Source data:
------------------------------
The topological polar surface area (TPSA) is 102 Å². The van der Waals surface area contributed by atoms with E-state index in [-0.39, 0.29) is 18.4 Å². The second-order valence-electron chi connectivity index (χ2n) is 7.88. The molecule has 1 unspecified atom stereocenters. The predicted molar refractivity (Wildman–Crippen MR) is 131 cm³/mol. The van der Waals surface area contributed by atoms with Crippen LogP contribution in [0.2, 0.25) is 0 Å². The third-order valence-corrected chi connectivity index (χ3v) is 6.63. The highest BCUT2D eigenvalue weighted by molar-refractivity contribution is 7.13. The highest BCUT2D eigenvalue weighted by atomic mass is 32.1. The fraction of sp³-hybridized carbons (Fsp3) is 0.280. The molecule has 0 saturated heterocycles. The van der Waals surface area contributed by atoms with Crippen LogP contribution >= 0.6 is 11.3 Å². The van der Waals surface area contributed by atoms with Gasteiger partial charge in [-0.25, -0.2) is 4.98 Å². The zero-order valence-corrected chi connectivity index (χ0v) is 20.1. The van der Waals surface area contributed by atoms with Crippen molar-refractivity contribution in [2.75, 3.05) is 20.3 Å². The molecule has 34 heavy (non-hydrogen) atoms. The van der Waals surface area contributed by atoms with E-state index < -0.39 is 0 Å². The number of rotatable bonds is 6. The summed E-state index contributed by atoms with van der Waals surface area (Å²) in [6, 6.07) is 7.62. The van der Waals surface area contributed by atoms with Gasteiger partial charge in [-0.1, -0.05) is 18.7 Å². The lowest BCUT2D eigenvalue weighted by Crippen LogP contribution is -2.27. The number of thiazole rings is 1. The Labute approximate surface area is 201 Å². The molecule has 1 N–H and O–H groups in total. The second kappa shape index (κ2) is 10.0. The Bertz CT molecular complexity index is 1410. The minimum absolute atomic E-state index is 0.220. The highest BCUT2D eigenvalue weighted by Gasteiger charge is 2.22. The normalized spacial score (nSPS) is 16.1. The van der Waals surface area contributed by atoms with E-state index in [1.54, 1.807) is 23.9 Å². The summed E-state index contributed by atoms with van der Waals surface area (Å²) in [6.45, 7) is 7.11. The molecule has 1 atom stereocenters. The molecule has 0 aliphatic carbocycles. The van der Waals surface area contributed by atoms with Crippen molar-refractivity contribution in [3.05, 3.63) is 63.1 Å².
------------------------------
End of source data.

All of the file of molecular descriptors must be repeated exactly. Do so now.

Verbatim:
The topological polar surface area (TPSA) is 102 Å². The van der Waals surface area contributed by atoms with E-state index in [-0.39, 0.29) is 18.4 Å². The second-order valence-electron chi connectivity index (χ2n) is 7.88. The molecule has 1 unspecified atom stereocenters. The predicted molar refractivity (Wildman–Crippen MR) is 131 cm³/mol. The van der Waals surface area contributed by atoms with Crippen LogP contribution in [0.2, 0.25) is 0 Å². The third-order valence-corrected chi connectivity index (χ3v) is 6.63. The highest BCUT2D eigenvalue weighted by molar-refractivity contribution is 7.13. The highest BCUT2D eigenvalue weighted by atomic mass is 32.1. The fraction of sp³-hybridized carbons (Fsp3) is 0.280. The molecule has 0 saturated heterocycles. The van der Waals surface area contributed by atoms with Crippen LogP contribution >= 0.6 is 11.3 Å². The van der Waals surface area contributed by atoms with Gasteiger partial charge in [-0.25, -0.2) is 4.98 Å². The zero-order valence-corrected chi connectivity index (χ0v) is 20.1. The van der Waals surface area contributed by atoms with Crippen molar-refractivity contribution in [2.75, 3.05) is 20.3 Å². The molecule has 34 heavy (non-hydrogen) atoms. The van der Waals surface area contributed by atoms with E-state index < -0.39 is 0 Å². The number of rotatable bonds is 6. The summed E-state index contributed by atoms with van der Waals surface area (Å²) in [6, 6.07) is 7.62. The van der Waals surface area contributed by atoms with Gasteiger partial charge in [-0.1, -0.05) is 18.7 Å². The lowest BCUT2D eigenvalue weighted by Crippen LogP contribution is -2.27. The number of thiazole rings is 1. The Labute approximate surface area is 201 Å². The molecule has 1 N–H and O–H groups in total. The second kappa shape index (κ2) is 10.0. The Bertz CT molecular complexity index is 1410. The minimum absolute atomic E-state index is 0.220. The highest BCUT2D eigenvalue weighted by Gasteiger charge is 2.22. The normalized spacial score (nSPS) is 16.1. The van der Waals surface area contributed by atoms with E-state index in [1.54, 1.807) is 23.9 Å². The summed E-state index contributed by atoms with van der Waals surface area (Å²) in [6.45, 7) is 7.11. The molecule has 1 atom stereocenters. The molecule has 0 aliphatic carbocycles. The van der Waals surface area contributed by atoms with Crippen molar-refractivity contribution in [3.05, 3.63) is 63.1 Å².